By: Gerald L. Maatman, Jr.Christopher J. DeGroffMatthew J. Gagnon, and Kyla Miller

Seyfarth Synopsis: We are once again pleased to offer our loyal blog readers a breakdown of the five most intriguing developments in EEOC litigation in 2017, in addition to a pre-publication preview of our annual report on developments

By Gerald L. Maatman, Jr. and Alex W. Karasik

Seyfarth Synopsis:  In an ADEA action brought by the EEOC alleging that the New Mexico Department of Corrections failed to promote correctional officers over the age of 40, a federal district court in New Mexico denied the employer’s motion to dismiss but ordered the EEOC to

By Gerald L. Maatman, Jr. and Alex W. Karasik

Seyfarth Synopsis:  In an ADA action alleging that a maker of train components discriminated against a group of applicants by regarding them as disabled, a federal district court in Illinois granted the EEOC’s partial motion for summary judgment, holding that the company’s decision to deny them

By Matthew J. GagnonChristopher J. DeGroff, and Gerald L. Maatman, Jr.

Seyfarth Synopsis: With uncertain times and profound changes anticipated for the EEOC, employers anxiously await what enforcement litigation the EEOC has in store. Although 2016 showed a marked decline in filings, fiscal year 2017 shows a return to vigorous enforcement filings

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By Gerald L. Maatman, Jr. and Alex W. Karasik

Seyfarth Synopsis:  In the latest chapter of the ongoing legal battle between the EEOC and delivery company CRST Van Expedited regarding the agency’s sexual harassment claims, a federal district court ordered the EEOC to pay $1.9 million in attorneys’ fees to the company for pursuing

By Gerald L. Maatman, Jr. and Alex W. Karasik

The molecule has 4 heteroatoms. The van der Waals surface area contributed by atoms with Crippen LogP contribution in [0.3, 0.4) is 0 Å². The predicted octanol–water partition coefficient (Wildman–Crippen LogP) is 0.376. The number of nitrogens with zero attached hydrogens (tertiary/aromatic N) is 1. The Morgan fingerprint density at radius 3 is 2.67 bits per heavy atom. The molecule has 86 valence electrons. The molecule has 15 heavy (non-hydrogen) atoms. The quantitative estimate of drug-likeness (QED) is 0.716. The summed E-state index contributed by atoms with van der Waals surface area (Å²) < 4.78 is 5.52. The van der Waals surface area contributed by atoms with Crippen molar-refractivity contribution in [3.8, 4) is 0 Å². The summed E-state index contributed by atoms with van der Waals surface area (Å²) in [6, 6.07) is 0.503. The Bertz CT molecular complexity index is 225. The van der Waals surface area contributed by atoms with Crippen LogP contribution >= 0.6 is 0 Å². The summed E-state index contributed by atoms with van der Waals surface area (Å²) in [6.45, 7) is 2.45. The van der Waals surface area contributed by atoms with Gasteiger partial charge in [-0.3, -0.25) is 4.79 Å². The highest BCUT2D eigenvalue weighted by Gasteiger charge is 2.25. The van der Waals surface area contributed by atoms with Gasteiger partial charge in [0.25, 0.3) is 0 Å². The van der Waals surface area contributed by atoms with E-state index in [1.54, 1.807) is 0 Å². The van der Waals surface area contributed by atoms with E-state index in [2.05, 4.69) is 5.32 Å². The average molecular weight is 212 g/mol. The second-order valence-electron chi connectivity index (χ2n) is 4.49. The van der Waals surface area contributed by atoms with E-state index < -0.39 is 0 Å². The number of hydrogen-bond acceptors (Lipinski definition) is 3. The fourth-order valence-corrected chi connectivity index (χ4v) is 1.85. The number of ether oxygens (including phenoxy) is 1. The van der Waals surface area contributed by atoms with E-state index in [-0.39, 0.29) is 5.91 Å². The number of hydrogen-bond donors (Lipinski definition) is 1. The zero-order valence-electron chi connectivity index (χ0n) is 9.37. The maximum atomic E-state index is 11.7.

Seyfarth Synopsis:  After a federal district court dismissed the EEOC’s unlawful-interference claim against a private college that had sued a former employee for allegedly breaching a settlement agreement by filing an EEOC charge, the Tenth Circuit reversed the dismissal of the EEOC’s unlawful-interference claim, citing

By Gerald L. Maatman, Jr. and Alex W. Karasik

Seyfarth Synopsis:  After an employer circulated a letter to 146 employees discussing an employee’s EEOC Charge that alleged discrimination on the basis of his disability in violation of the ADA, a federal district court in Connecticut denied both parties’ motions for summary judgment.

This ruling provides

By Gerald L. Maatman, Jr. and Alex W. Karasik

Seyfarth Synopsis: In an EEOC lawsuit alleging that an employer failed to reasonably accommodate its Muslim employees’ requests for prayer breaks, a federal court in Colorado granted the EEOC’s motion for sanctions — as a result of the employer’s failure to preserve and produce various

finger-150x112By Gerald L. Maatman, Jr. and Alex W. Karasik

Seyfarth Synopsis: The Fourth Circuit recently affirmed a U.S. District Court’s denial of three post-verdict motions brought by an employer in an EEOC religious discrimination case alleging a failure to accommodate an employee’s Anti-Christ fears. The case is an interesting read for any employer involved

magnifier-1714172__340By Gerald L. Maatman, Jr. and Alex W. Karasik

Seyfarth Synopsis:  The Sixth Circuit recently affirmed a U.S. District Court’s decision granting the EEOC’s application to enforce a subpoena in a disability discrimination investigation, finding that company-wide information regarding the employer’s use and disclosure of medical information was relevant to the investigation of a